From Kate's Writing Crate…
It's a busy time of year. Hopefully, you are making time to write. For some inspiration and a break from the frenetic holiday season, take time to watch Super Soul Sundays and/or Well Read, two more TV shows highlighting writers. Both are weekly programs.
In Hawaii, Oprah Winfrey hosts Super Soul Sundays on Sunday mornings on her channel, OWN. Please note: there is a philosophical/spiritual theme to the show so it may not appeal to everyone.
Guests on the show have included authors Steven Pressfield discussing The War of Art; Anne Lamott discussing Bird By Bird and Stitches; Mariel Hemingway and Bobby Williams discussing Running in Nature: Stepping Into the Life You Were Meant to Live; and Mark Nepo discussing The Book of Awakening, to mention only a few. Songwriters like India.Arie have also appeared.
There are a variety of views presented on the show by many people, not just writers, but I especially enjoy hearing from the wide array of authors about their work.
Anne Lamott was a recent guest discussing many things including her latest book, Stitches: A Handbook on Meaning, Hope, and Repair. She writes with passion about her takes on religion and politics among many other topics. If you read her hilarious and heartbreaking book Operating Instructions: A Journal of My Son's First Year, you were introduced to Lamott's best friend, Pammy. In Stitches, you learn more about her.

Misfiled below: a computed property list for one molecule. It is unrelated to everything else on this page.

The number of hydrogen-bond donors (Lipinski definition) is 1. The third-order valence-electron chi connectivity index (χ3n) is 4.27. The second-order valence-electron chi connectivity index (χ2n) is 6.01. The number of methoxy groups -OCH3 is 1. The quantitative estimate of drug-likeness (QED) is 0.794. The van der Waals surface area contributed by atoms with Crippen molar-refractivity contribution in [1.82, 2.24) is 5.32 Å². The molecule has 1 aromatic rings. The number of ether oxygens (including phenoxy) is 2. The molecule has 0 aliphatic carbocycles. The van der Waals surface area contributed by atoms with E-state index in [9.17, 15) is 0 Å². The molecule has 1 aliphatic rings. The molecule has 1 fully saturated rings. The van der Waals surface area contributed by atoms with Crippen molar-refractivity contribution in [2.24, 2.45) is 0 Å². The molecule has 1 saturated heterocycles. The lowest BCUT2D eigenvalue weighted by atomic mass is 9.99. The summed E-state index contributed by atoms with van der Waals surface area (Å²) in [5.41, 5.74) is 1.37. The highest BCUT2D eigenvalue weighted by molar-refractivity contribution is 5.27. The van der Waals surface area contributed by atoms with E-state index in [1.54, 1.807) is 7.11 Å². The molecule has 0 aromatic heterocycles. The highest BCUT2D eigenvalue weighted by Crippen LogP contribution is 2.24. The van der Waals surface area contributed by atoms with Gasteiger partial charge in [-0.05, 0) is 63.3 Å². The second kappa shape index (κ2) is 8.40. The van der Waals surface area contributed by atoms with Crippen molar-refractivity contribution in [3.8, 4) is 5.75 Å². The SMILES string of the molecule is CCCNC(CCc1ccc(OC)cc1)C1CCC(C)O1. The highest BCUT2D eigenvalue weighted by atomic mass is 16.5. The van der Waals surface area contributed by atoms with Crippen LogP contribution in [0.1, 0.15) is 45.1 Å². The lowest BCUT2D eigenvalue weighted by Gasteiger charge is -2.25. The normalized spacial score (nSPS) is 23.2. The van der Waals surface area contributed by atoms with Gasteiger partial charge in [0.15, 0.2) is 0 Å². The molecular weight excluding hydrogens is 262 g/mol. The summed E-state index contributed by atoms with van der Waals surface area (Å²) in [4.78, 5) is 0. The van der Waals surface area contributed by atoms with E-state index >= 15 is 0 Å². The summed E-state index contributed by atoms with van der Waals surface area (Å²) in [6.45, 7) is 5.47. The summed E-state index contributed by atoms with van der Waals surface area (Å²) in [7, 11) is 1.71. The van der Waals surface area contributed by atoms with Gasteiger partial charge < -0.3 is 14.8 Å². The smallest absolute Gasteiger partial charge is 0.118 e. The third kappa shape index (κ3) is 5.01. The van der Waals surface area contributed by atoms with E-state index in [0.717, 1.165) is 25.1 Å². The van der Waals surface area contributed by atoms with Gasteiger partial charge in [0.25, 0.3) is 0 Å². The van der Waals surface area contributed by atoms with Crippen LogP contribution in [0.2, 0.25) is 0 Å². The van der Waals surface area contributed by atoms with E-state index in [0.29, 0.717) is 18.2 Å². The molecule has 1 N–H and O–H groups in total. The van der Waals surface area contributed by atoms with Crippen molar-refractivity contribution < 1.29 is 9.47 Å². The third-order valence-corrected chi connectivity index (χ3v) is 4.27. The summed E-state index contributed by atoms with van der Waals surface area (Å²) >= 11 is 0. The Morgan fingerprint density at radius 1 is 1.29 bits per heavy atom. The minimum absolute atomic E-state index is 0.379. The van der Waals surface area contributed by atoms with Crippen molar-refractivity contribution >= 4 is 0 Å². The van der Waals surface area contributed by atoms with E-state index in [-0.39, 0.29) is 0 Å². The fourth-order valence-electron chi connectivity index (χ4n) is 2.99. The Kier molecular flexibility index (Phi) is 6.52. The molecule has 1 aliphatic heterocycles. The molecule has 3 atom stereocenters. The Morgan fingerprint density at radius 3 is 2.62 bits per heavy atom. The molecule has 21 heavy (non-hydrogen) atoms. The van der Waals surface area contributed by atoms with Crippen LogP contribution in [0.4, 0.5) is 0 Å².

One passage in Stitches jumped out at me.
On page 28 Lamott writes: As far as I can recall, none of the adults in my life ever remembered to say, "Some people have a thick skin and you don't. Your heart is really open and that is going to cause pain, but that is an appropriate response to this world. The cost is high, but the blessing of being compassionate is beyond your wildest dreams. However, you're not going to feel that a lot in seventh grade. Just hang on."
Many writers I know would have benefited from an adult spilling that secret.
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Well Read is a PBS show hosted by Terry Tazioli who interviews an author each week for the first two thirds of the show. Both fiction and non-fiction books are covered. Some recent interviews included The Twelve Tribes of Hattie by Ayana Mathis, Ian Rankin about his Inspector Rebus series, and The Violinist's Thumb by Sam Kean.
After each interview, Mary Ann Gwinn joins Tazioli on set to discuss other books on the same topic or in the same genre. Gwinn is a former VP of the National Book Critics Circle and a book reviewer for The Seattle Times so she offers six or more recommendations.
Both Tazioli and Gwinn are passionate about books. I learn about many authors new to me from this show.